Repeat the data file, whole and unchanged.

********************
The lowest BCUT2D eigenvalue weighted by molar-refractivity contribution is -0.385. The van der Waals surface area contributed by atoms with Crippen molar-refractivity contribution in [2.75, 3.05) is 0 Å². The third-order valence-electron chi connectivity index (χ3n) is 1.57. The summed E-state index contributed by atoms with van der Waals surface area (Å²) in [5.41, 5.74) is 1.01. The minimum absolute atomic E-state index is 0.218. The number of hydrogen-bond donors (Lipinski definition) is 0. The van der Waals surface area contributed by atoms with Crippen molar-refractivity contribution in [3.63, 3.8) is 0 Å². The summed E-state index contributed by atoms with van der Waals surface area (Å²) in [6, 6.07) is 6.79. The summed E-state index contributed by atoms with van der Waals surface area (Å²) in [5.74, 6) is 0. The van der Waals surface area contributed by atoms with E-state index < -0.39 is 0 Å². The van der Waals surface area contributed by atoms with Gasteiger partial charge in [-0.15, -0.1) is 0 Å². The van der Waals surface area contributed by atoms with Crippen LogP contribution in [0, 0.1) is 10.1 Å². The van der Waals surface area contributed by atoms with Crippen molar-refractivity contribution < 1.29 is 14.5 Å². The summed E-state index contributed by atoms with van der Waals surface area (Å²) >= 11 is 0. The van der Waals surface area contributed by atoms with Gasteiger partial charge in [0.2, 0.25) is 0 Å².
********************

The lowest BCUT2D eigenvalue weighted by molar-refractivity contribution is -0.385. The van der Waals surface area contributed by atoms with Crippen molar-refractivity contribution in [2.75, 3.05) is 0 Å². The third-order valence-electron chi connectivity index (χ3n) is 1.57. The summed E-state index contributed by atoms with van der Waals surface area (Å²) in [5.41, 5.74) is 1.01. The minimum absolute atomic E-state index is 0.218. The number of hydrogen-bond donors (Lipinski definition) is 0. The van der Waals surface area contributed by atoms with Crippen molar-refractivity contribution in [3.63, 3.8) is 0 Å². The summed E-state index contributed by atoms with van der Waals surface area (Å²) in [6, 6.07) is 6.79. The summed E-state index contributed by atoms with van der Waals surface area (Å²) in [5.74, 6) is 0. The van der Waals surface area contributed by atoms with E-state index < -0.39 is 0 Å². The van der Waals surface area contributed by atoms with Gasteiger partial charge in [-0.15, -0.1) is 0 Å². The van der Waals surface area contributed by atoms with Crippen LogP contribution in [0, 0.1) is 10.1 Å². The van der Waals surface area contributed by atoms with Crippen molar-refractivity contribution < 1.29 is 14.5 Å². The summed E-state index contributed by atoms with van der Waals surface area (Å²) >= 11 is 0. The van der Waals surface area contributed by atoms with Gasteiger partial charge in [0.2, 0.25) is 0 Å².